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District Court Dismisses Tying and Bundling Claims, Holding that Medical-Surgical Distributor Failed to Show Market Power or Injury to Competition
April 12, 2016 download PDF
The federal district court for the District of Kansas recently dismissed claims by a medical products distributor that two of its competitors violated the antitrust laws by using tying and bundling contracts to exclude it. Suture Express, Inc. v. Owens & Minor Distrib., Inc., No. 12-2760-DDC-KGS, slip op. at 72-73 (D. Kan. Apr. 7, 2016) ("Op."). The court granted summary judgment for defendants, despite plaintiff's expert's opinion that the defendants' contracts resulted in below-cost prices for certain products and that the vast majority of buyers bought the bundle from defendants, rather than buying the products separately. Plaintiff could not show that defendants' contracts were unlawful, the court concluded, because defendants did not have market power and because plaintiff had failed to demonstrate any injury to competition.
Medical-surgical ("med-surg") products are single-use, disposable products used by hospitals and other healthcare providers. Plaintiff, Suture Express, Inc. ("Suture Express") is a distributor of two categories of med-surg products: sutures and endomechanical ("endo") products. Suture Express competes with the defendants, Owens & Minor Distribution, Inc. ("O&M") and Cardinal Health 200, LLC ("Cardinal"), each of which distributes a full line of med-surg products in about 30 categories. Suture Express put forth evidence that, from 2007-2012, O&M's share of the market for distribution of med-surg products to hospitals nationwide ranged from 32-38% and that Cardinal's ranged from 27-31%.
Suture Express sued O&M and Cardinal in December of 2012, alleging that they had caused Suture Express to lose significant business by entering into conditional pricing contracts with customers. These contracts imposed markups on distribution prices unless the customer met market share or volume requirements. Some of the contracts also imposed markups on other med-surg products if the customer switched to another distributor, such as Suture Express, for its suture and endo products. Suture Express claimed it had lost customers as a result of these contracting practices. It also claimed that this conduct harmed hospitals that lost access to Suture Express's distribution services, which Suture Express claimed were superior.
In August of 2013, the court granted in part defendants' motion to dismiss, holding that Suture Express had failed to allege a tying arrangement that was per se illegal under Section 1 of the Sherman Act and had insufficiently pled a horizontal conspiracy between defendants. But, the court held that it was plausible to infer that defendants each had sufficient market power to coerce buyers into purchasing its med-surg products instead of Suture Express's, even when Suture Express offered superior service and products. The court also rejected plaintiff's monopolization and attempted monopolization claims, holding that Suture Express had failed to plead monopoly power.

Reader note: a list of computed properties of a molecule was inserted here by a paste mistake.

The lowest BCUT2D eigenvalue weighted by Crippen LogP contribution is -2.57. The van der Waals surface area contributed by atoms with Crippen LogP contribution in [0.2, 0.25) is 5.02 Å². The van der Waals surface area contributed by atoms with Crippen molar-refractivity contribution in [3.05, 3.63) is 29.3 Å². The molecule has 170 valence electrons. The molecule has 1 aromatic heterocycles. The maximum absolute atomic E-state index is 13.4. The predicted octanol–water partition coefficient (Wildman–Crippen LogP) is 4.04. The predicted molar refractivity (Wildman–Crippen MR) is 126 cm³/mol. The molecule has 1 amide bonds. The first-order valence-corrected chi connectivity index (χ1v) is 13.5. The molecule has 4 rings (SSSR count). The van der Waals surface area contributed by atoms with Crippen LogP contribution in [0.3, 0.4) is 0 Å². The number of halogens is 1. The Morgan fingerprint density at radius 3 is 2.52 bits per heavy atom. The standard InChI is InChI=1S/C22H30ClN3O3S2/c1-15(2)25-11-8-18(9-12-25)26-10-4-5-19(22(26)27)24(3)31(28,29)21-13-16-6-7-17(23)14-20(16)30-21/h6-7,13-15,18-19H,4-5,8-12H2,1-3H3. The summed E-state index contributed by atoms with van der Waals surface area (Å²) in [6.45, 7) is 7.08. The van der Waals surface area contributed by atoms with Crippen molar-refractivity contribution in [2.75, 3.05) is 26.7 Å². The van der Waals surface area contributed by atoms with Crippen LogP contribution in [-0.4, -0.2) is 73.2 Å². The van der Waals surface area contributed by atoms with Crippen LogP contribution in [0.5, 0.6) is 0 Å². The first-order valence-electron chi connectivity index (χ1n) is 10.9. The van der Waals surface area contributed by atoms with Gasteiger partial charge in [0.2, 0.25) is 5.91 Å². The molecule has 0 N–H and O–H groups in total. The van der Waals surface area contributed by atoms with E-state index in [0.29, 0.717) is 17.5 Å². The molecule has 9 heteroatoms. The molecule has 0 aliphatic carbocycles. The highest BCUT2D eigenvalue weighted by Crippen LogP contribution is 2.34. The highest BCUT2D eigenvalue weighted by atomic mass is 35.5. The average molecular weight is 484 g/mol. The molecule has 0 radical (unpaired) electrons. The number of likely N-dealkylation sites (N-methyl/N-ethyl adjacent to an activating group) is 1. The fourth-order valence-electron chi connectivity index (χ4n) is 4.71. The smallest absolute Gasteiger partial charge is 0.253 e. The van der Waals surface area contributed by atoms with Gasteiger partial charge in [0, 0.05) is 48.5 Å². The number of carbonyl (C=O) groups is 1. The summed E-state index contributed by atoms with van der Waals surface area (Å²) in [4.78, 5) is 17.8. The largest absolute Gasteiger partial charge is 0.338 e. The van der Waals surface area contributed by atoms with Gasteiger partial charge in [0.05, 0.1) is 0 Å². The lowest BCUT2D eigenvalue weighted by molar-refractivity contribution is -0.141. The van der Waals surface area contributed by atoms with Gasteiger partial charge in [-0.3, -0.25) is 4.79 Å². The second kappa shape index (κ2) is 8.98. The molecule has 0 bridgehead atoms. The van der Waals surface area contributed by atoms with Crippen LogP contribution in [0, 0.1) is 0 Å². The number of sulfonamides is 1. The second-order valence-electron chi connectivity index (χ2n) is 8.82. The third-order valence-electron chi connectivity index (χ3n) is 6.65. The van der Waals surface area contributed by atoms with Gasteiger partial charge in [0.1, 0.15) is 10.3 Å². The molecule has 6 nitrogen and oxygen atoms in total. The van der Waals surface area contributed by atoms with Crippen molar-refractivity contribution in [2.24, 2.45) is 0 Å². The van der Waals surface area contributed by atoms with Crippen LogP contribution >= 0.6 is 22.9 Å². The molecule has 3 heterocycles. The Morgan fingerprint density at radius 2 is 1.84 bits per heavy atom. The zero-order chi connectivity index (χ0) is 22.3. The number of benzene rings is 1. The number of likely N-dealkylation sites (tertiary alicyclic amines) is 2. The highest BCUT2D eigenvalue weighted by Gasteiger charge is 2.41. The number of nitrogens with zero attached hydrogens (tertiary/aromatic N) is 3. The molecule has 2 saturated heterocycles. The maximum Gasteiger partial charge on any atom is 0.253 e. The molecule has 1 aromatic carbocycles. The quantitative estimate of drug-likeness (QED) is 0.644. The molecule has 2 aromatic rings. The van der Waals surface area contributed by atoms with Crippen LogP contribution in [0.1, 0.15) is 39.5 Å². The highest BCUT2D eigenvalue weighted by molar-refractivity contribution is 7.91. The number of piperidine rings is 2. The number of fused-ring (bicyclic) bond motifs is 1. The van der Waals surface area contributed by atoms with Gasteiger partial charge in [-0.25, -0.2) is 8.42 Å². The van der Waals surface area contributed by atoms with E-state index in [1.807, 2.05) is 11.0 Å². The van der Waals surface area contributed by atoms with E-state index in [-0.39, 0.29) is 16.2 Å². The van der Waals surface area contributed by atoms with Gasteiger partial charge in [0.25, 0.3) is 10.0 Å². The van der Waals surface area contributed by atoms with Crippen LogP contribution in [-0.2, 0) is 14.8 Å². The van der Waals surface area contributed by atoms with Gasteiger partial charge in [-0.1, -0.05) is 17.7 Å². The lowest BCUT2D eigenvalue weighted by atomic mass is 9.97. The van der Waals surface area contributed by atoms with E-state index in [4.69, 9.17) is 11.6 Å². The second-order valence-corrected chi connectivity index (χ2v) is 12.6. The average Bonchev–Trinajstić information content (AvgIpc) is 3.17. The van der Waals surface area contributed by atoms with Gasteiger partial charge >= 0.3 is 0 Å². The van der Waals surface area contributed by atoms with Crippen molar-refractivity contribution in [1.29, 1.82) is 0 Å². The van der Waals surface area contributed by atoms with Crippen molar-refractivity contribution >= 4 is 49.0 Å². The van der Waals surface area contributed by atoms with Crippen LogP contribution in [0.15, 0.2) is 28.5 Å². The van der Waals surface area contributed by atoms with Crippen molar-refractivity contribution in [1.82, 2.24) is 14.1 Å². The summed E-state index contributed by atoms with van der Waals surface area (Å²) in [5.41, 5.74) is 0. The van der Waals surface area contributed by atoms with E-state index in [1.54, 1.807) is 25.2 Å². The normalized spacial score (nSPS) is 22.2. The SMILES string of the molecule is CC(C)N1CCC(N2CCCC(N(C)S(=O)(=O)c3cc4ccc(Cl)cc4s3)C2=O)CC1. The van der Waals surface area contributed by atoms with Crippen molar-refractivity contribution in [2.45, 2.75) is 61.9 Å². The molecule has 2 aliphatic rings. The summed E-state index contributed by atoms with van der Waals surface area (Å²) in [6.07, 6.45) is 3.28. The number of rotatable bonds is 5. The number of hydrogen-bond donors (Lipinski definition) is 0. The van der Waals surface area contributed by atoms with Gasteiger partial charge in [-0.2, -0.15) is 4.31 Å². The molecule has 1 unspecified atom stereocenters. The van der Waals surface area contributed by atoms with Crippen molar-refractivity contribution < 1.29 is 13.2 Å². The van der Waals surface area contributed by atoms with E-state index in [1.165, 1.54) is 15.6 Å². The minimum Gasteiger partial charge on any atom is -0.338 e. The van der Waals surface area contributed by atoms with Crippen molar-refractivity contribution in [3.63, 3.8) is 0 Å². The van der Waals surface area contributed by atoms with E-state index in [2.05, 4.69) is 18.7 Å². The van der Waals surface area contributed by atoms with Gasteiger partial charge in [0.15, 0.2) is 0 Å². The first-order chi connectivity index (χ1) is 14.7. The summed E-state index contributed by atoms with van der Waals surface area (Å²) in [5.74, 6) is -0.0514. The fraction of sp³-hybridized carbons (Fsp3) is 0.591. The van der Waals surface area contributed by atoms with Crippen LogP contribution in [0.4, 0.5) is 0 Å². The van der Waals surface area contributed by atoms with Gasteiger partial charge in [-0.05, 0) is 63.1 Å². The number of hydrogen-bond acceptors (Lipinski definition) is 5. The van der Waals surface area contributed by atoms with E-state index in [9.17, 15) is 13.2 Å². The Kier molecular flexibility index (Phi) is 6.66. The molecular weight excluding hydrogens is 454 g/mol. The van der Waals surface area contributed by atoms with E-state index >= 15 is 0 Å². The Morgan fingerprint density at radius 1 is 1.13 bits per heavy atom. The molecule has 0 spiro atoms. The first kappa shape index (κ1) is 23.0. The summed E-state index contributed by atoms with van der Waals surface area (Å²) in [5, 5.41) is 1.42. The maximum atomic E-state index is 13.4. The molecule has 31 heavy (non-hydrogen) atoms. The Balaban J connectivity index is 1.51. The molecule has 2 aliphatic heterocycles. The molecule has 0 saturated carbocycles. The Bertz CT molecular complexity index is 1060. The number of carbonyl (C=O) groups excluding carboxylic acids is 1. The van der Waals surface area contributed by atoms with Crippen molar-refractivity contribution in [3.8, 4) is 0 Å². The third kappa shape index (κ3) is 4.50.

The Court's Summary Judgment Opinion
Both sides moved for summary judgment, seeking a judgment on whether defendants had engaged in illegal tying under the antitrust laws. The court held the elements of a tying violation to be: "'(1) two separate products or services are involved; (2) the sale or agreement to sell one product or service is conditioned on the purchase of another; (3) the seller has sufficient economic power in the tying product market to enable it to restrain trade in the tied product market; and (4) a not insubstantial amount of interstate commerce in the tied product is affected.'" Id. at 33 (quoting Sports Racing Servs., Inc. v. Sports Car Club of Am., Inc., 131 F.3d 874, 886 (10th Cir. 1997)).
To show that defendants' sales of other med-surg products were conditioned on the purchase of suture and endo products-the second element of a tying claim-Suture Express relied on the opinions of Professor Einer Elhauge. Elhauge performed two tests-a "buyer behavior" test and a "discount attribution" test-each of which purported to show that defendants' bundling contracts had an illegal, coercive effect.
Under the buyer behavior test, the court determines whether "'nearly all or a very high percentage of buyers purchased the [bundle] from the defendant rather than purchasing [the tying product] from the defendant and [the tied product] from a rival.'" Id. at 35-36 (quoting X Phillip E. Areeda & Herbert Hovenkamp, Antitrust Law¶ 1758a (3d ed. 2011)). Professor Elhauge applied this test by examining (1) the percentage of customers who "broke the bundle," buying suture and endo products from Suture Express and other med-surg products from defendants, and (2) Suture Express's share of sales to customers who entered into bundling contracts with defendants. He concluded that only a small percentage (3-7%) of customers broke the bundle, and that Suture Express's share of sales to customers with bundling contracts ranged from 2% to 6%. Based on these calculations, Professor Elhauge concluded that defendants' bundled discounts had the same economic effect as tying.
Plaintiff also attempted to show that defendants' contracts were coercive by relying on Professor Elhauge's application of the discount attribution test. Under this test, "the full amount of the discounts given by the defendant on the bundle [is] allocated to the competitive product." Cascade Health Solutions v. PeaceHealth, 515 F.3d 883, 906 (9th Cir. 2007). The court then determines whether the "resulting price of the competitive product or products is below the defendant's incremental costs to produce them." Id. Professor Elhauge concluded that among Cardinal customers with bundling contracts, "the resulting incremental price [of suture and endo product distribution] was lower than the minimum markup 67% of the time." Op. at 38. Among O&M customers, the "resulting incremental price was lower than the minimum markup 85% of the time." Id.